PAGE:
Attention, compliance officers: In case you missed it, the Department of Justice’s Antitrust Division last year quietly updated language contained in its corporate and individual model plea agreements as they apply to cooperation. In remarks made at the Global Competition Review’s Antitrust Law Leaders Forum this month, Deputy Assistant Attorney General Richard Powers provided more color around those changes.


Richard Powers

Reflecting on what the Antitrust Division expects from companies that are under investigation, Powers stressed that “cooperation and timely and voluntary disclosure of wrongdoing are among the factors that Division prosecutors consider in making corporate charging decisions under the Justice Manual, and in making sentencing recommendations under the U.S. Sentencing Guidelines.” To attain the benefits of cooperation, however, companies and individuals must “meaningfully assist” the Division’s investigation through “truthful, thorough, and timely cooperation,” he said.

In his Feb. 7 remarks, Powers drew attention to revisions the Division made in March 2019 to language in its model plea agreements as they apply to “full, truthful, and continuing cooperation.” One of those changes, made in the agency’s “Model Annotated Corporate Plea Agreement,” now prohibits corporate defendants from making public statements that contradict the acceptance of responsibility through the facts described or the factual basis of a plea agreement.

“Companies resolving antitrust charges with the Division are pleading guilty to a crime,” Powers said. “Turning around and disclaiming any wrongdoing is inconsistent with their admissions in the plea agreement, their acceptance of responsibility, and their ongoing cooperation obligations.”

The Division’s model has been updated with an additional provision to make those obligations clear. “That said, the model agreement is clear that this provision in no way affects the paramount obligation of company employees to provide full and truthful information, without falsely implicating any person, and to testify truthfully,” Powers said.

Full cooperation defined

The Division further updated both its corporate and individual plea agreement models to clarify its expectation of “full, truthful, and continuing cooperation.” The amendments mirror similar changes to other Department documents discussing full cooperation, including the FCPA Corporate Enforcement Policy.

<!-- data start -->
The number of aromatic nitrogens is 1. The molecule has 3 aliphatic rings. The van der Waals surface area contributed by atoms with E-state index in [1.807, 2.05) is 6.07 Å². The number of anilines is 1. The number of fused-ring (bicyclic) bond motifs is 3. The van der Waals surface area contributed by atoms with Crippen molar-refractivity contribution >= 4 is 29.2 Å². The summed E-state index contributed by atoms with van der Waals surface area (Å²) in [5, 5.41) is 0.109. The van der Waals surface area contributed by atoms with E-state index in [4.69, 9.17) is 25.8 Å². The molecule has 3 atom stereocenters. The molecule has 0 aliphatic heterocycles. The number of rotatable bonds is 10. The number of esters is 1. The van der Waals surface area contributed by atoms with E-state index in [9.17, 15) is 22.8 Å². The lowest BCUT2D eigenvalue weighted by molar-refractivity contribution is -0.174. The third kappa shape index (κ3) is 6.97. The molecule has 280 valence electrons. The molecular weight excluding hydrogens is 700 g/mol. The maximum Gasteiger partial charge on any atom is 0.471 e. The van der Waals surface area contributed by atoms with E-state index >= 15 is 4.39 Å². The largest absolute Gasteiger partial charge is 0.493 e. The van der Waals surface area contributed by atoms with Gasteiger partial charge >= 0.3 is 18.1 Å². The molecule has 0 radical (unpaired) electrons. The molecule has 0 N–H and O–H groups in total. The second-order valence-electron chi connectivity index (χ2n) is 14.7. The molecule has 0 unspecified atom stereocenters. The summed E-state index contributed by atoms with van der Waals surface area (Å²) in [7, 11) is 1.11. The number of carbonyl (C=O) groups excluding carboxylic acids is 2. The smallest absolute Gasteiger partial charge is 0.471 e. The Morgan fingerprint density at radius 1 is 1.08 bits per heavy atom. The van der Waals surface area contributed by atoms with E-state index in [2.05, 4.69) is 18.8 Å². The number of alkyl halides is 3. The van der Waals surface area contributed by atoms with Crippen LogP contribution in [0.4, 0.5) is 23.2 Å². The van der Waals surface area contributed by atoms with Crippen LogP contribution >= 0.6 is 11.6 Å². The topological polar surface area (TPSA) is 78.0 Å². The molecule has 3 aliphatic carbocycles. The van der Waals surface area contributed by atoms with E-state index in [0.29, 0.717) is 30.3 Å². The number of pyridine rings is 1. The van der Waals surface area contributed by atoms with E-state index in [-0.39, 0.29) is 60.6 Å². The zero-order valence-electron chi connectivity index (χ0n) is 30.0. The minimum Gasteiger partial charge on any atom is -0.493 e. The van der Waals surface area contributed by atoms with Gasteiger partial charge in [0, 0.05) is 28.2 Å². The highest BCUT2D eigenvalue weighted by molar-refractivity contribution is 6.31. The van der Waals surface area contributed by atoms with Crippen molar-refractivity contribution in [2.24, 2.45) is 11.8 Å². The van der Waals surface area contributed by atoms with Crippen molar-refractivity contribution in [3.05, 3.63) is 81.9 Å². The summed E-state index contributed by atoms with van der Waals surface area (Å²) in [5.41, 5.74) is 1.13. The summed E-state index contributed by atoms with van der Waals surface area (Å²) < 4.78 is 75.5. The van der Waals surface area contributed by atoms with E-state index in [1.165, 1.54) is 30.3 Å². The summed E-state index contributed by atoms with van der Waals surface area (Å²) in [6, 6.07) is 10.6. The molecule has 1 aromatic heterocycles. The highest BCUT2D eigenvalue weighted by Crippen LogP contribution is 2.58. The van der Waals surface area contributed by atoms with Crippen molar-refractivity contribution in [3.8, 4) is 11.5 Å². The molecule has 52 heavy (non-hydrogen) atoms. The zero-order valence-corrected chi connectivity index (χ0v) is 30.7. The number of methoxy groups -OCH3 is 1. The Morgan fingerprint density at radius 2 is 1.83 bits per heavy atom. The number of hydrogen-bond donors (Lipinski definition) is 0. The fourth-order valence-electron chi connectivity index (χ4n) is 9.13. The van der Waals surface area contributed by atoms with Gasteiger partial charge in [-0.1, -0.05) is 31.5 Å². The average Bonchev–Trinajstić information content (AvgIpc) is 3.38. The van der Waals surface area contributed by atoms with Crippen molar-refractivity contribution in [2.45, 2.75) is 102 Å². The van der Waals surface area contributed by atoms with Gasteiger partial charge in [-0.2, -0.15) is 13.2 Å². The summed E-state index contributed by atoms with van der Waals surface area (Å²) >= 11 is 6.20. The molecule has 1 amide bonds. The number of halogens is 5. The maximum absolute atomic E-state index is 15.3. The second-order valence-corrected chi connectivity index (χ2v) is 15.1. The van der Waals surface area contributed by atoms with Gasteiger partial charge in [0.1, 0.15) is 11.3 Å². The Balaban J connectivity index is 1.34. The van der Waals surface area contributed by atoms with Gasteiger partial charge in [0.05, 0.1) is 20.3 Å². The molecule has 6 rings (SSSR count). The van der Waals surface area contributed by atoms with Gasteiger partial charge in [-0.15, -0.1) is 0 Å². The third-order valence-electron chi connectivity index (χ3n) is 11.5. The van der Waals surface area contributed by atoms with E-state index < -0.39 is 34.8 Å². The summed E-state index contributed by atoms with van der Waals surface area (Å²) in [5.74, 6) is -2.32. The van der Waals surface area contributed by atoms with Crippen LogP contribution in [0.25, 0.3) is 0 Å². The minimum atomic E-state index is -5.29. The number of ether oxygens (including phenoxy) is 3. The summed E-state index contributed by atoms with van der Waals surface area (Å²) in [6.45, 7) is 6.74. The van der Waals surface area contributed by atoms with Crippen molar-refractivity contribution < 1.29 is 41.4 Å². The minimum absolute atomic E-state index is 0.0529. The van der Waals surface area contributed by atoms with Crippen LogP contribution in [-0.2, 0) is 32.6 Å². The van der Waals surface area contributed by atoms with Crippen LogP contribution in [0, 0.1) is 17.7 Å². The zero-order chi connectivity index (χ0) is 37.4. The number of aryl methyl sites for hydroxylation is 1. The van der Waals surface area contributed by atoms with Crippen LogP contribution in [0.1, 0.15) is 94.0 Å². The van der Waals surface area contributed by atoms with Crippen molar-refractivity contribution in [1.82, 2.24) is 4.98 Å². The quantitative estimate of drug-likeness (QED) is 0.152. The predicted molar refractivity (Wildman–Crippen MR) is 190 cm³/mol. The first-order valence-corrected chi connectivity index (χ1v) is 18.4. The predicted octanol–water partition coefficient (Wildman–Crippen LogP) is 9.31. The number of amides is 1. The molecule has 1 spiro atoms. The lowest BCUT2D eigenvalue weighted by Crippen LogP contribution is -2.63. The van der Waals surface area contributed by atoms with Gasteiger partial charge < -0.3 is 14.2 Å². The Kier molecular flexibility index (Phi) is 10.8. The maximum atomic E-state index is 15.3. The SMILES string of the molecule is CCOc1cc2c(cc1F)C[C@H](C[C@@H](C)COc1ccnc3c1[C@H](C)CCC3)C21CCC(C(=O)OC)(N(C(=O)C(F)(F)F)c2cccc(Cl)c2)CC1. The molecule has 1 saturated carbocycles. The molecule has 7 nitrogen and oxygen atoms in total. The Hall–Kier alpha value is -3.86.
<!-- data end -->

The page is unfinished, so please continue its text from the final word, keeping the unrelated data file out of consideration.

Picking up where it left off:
“Those entering and benefiting from plea agreements must provide full cooperation, to the extent possible, in pursuing cases against other conspirators,” Powers said. “Accordingly, if the opportunities arise, individuals subject to a corporate plea agreement’s terms—such as current employees, and individual defendants cooperating under a plea agreement—may be asked to assist the Division with affirmative investigative opportunities.”

Even covert techniques, such as recording conversations, “fit within the ambit of full, truthful, and continuing cooperation,” Powers said. “When covert investigative opportunities are presented, we expect individuals to assist in them in order to be fully cooperative and expect their cooperating employers, where appropriate, to help facilitate such assistance.”

Under certain circumstances, covert investigative measures may not be feasible—for example, when there are legitimate safety concerns or legal considerations in other jurisdictions. “In those instances, the Division will take into consideration those concerns in assessing the individual’s and employer’s good faith and complete cooperation,” Powers said.

Full cooperation also requires that cooperating companies and individuals report “all pertinent facts, whether favorable or unfavorable,” Powers said. Under the Justice Manual, companies “must identify all individuals substantially involved in, or responsible for, the misconduct at issue” and provide “all relevant facts relating to that misconduct.”

The Justice Manual further mandates that Division attorneys “meticulously review any information provided and compare it to the results of our own investigation to ‘ensure that the information provided is indeed complete and does not seek to minimize, exaggerate, or otherwise misrepresent the behavior or role of any individual or group of individuals,’” Powers said. “Underlying potential cooperation credit is a simple predicate: Be candid and provide complete information even when the facts may be unfavorable for your client.”

Being candid matters

Powers said that candor is “particularly important” when counsel makes representations to prosecutors about the company’s efforts and the evidence. “Full and truthful representations can pave the way for a fine reduction or, if warranted under the Justice Manual’s Principles of Federal Prosecution of Business Organizations, resolution by deferred prosecution agreement rather than by guilty plea,” he said.

Likewise, those who “misrepresent or shade the evidence, or omit relevant facts will not only foreclose any credit for cooperation at the charging stage, but also impact the Division’s assessment of what amounts to an appropriate fine,” Powers said. “To be specific, I’m not talking about honest mistakes, or early disclosures that were corrected as additional facts came to light.”

Cooperation must also be both thorough and timely, beginning “essentially at the same time as the organization is officially notified of a criminal investigation,” according to the guidelines. Compliance and legal professionals, particularly, should heed Powers’ warning that the Justice Department is taking careful account of early response to their investigations when assessing whether they’ve met the Guidelines’ requirement of timely cooperation.